Discover Alternative Wine Styles

Risqué or wholesome fun? In our journey of mindful wine discovery, we love exploring alternative wine styles. While you will likely be aware of organic and biodynamic wines, are you familiar with natural, minimal intervention, lo-fi, orange and skin-contact wines? If you’re uncertain about what these actually mean, you’re not alone! Below we explain these more natural winemaking styles and why less can sometimes be more. Because who doesn’t love going au naturale every once in a while?

Going Au Naturale: Natural Wine

Natural wines use grapes that are farmed organically and many growers are also biodynamic in the vineyard. At the harvest stage, the grapes are handpicked and the wine is made without adding or removing anything during winemaking. Natural wines are unfiltered but don’t be put off by a little sediment and cloudiness at the bottom of the bottle! If the fruit is good, you can expect a fresh, honest and interesting wine that is uniquely individual. And because they do not include preservatives or additives, it’s best to drink them young. 

Can’t Touch This: Minimal Intervention Wine

Minimal intervention wines are produced by mainstream, conventional wineries so they are not organic or biodynamic per se. Like natural wine, minimal intervention follows a process that aims for no additions with nothing taken away, but some sulphur dioxide is still added at the time of bottling for the purposes of preservation. The easiest way to understand minimal intervention wines is to think of mainstream winemaking that has adopted a ‚Äėless is more‚Äô approach.¬†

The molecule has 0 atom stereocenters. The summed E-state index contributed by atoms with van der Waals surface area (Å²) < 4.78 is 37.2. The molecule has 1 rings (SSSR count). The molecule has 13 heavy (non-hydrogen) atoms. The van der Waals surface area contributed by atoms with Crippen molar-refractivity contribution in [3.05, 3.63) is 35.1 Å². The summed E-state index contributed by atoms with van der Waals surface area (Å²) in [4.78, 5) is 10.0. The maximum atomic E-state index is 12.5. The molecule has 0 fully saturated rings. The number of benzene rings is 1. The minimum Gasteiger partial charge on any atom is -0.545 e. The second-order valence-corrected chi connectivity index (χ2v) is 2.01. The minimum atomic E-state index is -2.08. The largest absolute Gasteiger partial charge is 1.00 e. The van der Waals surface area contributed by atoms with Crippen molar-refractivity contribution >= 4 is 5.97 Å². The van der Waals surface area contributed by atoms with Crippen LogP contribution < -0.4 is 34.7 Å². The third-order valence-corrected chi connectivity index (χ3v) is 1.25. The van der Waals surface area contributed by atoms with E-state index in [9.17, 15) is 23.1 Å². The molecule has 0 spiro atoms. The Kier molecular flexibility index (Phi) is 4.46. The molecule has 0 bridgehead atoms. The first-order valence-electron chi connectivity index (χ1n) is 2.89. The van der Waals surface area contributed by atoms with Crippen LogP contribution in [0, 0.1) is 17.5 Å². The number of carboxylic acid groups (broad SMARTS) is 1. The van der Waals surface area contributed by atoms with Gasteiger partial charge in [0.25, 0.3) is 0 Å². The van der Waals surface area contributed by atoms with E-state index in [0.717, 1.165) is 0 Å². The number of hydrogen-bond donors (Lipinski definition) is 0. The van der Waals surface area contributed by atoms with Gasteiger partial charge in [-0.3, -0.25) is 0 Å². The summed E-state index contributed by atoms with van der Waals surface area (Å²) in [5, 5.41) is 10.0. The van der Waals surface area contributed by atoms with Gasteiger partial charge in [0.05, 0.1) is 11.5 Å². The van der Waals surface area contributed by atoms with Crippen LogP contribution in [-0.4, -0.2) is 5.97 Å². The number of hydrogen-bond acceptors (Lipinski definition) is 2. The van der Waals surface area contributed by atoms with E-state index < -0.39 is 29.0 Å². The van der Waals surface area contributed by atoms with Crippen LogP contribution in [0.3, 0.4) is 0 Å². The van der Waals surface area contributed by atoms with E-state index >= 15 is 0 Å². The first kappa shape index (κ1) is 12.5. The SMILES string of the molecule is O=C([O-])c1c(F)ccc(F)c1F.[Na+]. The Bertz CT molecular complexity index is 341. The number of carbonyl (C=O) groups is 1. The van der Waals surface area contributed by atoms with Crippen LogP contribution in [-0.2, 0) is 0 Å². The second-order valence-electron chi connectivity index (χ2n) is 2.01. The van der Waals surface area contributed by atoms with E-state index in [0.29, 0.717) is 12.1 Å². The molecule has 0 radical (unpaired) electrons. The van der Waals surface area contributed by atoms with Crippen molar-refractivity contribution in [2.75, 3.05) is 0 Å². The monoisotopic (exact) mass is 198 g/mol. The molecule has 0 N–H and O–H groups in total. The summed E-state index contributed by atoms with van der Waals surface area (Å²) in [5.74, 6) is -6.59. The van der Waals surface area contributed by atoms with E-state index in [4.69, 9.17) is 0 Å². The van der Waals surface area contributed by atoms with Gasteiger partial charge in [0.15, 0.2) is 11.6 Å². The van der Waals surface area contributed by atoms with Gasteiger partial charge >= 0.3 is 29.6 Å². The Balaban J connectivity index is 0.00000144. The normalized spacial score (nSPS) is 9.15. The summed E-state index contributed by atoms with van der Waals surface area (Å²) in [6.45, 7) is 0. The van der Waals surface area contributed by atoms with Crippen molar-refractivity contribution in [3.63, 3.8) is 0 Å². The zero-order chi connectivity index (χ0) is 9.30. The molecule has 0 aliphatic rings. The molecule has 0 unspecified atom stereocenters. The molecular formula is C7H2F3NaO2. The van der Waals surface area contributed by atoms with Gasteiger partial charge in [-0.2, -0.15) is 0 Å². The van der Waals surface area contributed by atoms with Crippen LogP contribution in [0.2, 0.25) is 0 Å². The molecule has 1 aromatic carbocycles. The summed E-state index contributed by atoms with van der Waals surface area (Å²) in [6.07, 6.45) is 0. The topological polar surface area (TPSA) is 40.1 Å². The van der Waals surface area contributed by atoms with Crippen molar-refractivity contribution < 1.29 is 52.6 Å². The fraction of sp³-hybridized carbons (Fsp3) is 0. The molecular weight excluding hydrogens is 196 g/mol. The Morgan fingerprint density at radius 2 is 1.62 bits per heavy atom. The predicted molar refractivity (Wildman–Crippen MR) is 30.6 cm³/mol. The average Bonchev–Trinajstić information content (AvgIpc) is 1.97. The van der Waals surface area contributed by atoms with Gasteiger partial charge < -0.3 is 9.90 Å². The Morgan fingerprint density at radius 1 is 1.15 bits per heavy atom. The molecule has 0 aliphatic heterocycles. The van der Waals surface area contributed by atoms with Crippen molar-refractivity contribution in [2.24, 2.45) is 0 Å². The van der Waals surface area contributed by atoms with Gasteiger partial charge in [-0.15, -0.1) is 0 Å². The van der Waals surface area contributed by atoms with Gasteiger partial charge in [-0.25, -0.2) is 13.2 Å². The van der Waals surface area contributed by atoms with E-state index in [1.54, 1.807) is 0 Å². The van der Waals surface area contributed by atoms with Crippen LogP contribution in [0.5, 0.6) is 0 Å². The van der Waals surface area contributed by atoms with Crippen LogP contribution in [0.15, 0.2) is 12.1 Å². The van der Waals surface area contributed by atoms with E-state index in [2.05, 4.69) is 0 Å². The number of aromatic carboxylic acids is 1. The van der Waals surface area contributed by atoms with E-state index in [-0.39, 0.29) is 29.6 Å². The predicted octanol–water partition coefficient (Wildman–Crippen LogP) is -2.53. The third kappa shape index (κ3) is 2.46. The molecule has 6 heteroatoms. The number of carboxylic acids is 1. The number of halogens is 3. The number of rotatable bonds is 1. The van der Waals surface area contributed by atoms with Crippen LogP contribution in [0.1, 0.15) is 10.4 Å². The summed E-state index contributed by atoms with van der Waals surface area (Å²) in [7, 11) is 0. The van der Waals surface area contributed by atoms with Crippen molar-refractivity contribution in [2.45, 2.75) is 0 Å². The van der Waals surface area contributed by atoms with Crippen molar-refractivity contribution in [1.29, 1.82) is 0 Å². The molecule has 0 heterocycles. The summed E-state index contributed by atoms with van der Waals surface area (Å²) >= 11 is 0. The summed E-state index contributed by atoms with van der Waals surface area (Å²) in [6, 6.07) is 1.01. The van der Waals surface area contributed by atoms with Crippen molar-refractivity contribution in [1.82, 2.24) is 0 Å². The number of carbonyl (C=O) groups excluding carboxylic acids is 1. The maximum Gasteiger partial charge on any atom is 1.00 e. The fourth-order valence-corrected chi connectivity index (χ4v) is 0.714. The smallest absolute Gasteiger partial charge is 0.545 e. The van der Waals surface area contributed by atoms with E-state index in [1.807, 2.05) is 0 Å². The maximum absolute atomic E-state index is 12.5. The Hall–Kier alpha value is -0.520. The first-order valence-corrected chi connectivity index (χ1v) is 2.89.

Thinking small but acting big: lo-fi or small-batch wines

True to its name, we’ll keep this explanation short and sweet! Small batch or lo-fi wines are in the same realm as minimal intervention wines but tend to be made by smaller, boutique or family-run wineries that create handcrafted wines with honesty and care. These wineries may be organic or conventional and use minimal sulphites.

Orange and skin contact wines‚ÄĒnot as weird as they look!

Although some may believe this is a new trend, the process is one of the oldest winemaking style dating back several hundred years to Slovenia and Italy. Skin contact and orange wines are actually the same and are made from white wine grapes. Just like how red wines get their colour from staying on their skins for longer, skin contact wines get their colour from keeping their skins on during the fermentation process. In mainstream white wine production, the juice is quickly moved off the skins when it goes into the fermentation vessel to ensure colour from the skins is minimal. With skin contact wines, the skin can stay in contact with the juice for days or even weeks. This causes the wine to achieve an orange hue which gives them their name. These wines come in a wide variety of flavours. Some can be quite mouth-filling, heavy and tannic, but the best examples show beautiful aromatics and elegant tannins.

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